The foundation of the gaming experience has long been sound and music, from “The Legend of Zelda” theme to the contagious “Super Mario Bros” score.
And now, the Recording Academy has introduced a Grammy category exclusively honouring a video game soundtrack for the first time, a decision that many fans and insiders think long overdue in recognition of the significant impact gaming and its music have had on pop culture.
Previously, the Score Soundtrack for Visual Media category—which also covered music for movies and television—included video games.
The inaugural class of nominees honor the composers behind “Aliens: Fireteam Elite,” “Assassin’s Creed Valhalla: Dawn Of Ragnarok,” “Call Of Duty: Vanguard,” “Marvel’s Guardians Of The Galaxy” and “Old World.”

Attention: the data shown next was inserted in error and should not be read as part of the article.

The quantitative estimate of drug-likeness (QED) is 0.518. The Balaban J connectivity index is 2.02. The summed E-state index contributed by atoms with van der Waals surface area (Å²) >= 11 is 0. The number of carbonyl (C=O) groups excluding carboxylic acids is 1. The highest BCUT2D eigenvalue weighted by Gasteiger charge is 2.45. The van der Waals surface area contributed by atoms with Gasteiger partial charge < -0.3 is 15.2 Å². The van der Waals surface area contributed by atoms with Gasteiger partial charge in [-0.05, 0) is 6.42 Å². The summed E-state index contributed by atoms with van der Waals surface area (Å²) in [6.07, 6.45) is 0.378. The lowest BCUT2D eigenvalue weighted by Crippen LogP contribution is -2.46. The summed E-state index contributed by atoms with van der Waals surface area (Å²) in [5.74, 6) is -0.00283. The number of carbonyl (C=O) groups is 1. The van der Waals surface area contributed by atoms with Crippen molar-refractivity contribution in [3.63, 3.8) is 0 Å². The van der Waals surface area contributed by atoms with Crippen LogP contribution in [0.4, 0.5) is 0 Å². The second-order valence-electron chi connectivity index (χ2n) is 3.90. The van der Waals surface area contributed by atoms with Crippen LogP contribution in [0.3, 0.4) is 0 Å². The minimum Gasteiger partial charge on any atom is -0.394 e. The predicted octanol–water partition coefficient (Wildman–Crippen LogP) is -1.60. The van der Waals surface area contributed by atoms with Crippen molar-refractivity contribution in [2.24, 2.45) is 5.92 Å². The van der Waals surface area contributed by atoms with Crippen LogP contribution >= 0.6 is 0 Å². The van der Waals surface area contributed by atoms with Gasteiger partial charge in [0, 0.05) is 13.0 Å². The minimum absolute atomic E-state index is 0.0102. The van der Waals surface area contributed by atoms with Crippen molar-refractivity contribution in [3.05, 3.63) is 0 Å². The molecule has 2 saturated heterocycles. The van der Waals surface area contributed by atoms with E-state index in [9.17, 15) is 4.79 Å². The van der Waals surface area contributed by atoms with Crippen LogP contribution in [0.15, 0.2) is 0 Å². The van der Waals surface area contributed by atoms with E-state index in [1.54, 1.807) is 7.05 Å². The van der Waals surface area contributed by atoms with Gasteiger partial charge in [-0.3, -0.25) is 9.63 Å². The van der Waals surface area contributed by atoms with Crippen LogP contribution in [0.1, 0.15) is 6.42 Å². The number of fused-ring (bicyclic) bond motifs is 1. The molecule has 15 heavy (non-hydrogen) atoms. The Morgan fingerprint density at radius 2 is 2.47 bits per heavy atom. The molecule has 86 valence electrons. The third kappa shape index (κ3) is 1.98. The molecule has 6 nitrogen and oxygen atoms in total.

Jacques, a classically trained musician who studied at the London Academy of Music, said the new Grammy category “is finally giving us the sort of gravitas that we’ve been searching for for so long.”
The global gaming industry could hit close to $200 billion in 2022, according to a projection from the Global Games Market Report, and a recent Deloitte survey taken across the United States, Britain, Germany, Brazil and Japan said that video games are the top entertainment source for Gen Z.
Many young gamers cite music as integral to the experience, with one third of respondents saying they looked up game music online afterwards, and 29 percent saying they often discovered new music while gaming.
Recognition of video game composition is a full-circle moment of sorts, given that plenty of Grammy-winning artists are themselves gamers.
In 2019 jazz musician Jon Batiste – last year’s Grammy royalty who took home five awards – told the Washington Post that games have inspired him since youth.
Games “subconsciously taught me about theme and development, how to create catchy themes that you want to hear over and over again,” he said.
“Stories come flooding into people’s minds when they hear these songs.”